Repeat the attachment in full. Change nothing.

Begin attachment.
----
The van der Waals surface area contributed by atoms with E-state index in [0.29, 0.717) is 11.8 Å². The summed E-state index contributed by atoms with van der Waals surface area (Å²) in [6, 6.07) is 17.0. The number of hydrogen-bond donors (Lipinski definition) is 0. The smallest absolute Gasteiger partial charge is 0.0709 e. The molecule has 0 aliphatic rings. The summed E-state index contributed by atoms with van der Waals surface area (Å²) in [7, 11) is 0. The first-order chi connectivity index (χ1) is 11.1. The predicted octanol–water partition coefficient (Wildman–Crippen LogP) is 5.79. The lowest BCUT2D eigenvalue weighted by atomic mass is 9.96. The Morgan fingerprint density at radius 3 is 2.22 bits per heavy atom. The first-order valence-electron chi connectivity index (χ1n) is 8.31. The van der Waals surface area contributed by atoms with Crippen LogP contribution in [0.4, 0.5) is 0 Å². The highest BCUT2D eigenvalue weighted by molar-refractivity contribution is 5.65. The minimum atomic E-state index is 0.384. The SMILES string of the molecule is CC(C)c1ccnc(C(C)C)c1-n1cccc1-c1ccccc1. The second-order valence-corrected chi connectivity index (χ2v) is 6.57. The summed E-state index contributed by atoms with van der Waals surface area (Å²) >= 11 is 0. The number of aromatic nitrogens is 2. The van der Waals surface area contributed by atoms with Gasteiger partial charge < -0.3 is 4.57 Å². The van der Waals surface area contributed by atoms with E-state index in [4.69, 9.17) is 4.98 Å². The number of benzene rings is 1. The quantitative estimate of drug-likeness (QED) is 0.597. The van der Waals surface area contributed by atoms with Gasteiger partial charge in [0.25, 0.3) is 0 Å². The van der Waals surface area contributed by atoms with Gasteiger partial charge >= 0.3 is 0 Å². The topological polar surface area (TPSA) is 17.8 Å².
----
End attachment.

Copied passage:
The van der Waals surface area contributed by atoms with E-state index in [0.29, 0.717) is 11.8 Å². The summed E-state index contributed by atoms with van der Waals surface area (Å²) in [6, 6.07) is 17.0. The number of hydrogen-bond donors (Lipinski definition) is 0. The smallest absolute Gasteiger partial charge is 0.0709 e. The molecule has 0 aliphatic rings. The summed E-state index contributed by atoms with van der Waals surface area (Å²) in [7, 11) is 0. The first-order chi connectivity index (χ1) is 11.1. The predicted octanol–water partition coefficient (Wildman–Crippen LogP) is 5.79. The lowest BCUT2D eigenvalue weighted by atomic mass is 9.96. The Morgan fingerprint density at radius 3 is 2.22 bits per heavy atom. The first-order valence-electron chi connectivity index (χ1n) is 8.31. The van der Waals surface area contributed by atoms with Crippen LogP contribution in [0.4, 0.5) is 0 Å². The highest BCUT2D eigenvalue weighted by molar-refractivity contribution is 5.65. The minimum atomic E-state index is 0.384. The SMILES string of the molecule is CC(C)c1ccnc(C(C)C)c1-n1cccc1-c1ccccc1. The second-order valence-corrected chi connectivity index (χ2v) is 6.57. The summed E-state index contributed by atoms with van der Waals surface area (Å²) >= 11 is 0. The number of aromatic nitrogens is 2. The van der Waals surface area contributed by atoms with Gasteiger partial charge < -0.3 is 4.57 Å². The van der Waals surface area contributed by atoms with E-state index in [4.69, 9.17) is 4.98 Å². The number of benzene rings is 1. The quantitative estimate of drug-likeness (QED) is 0.597. The van der Waals surface area contributed by atoms with Gasteiger partial charge in [0.25, 0.3) is 0 Å². The van der Waals surface area contributed by atoms with Gasteiger partial charge >= 0.3 is 0 Å². The topological polar surface area (TPSA) is 17.8 Å².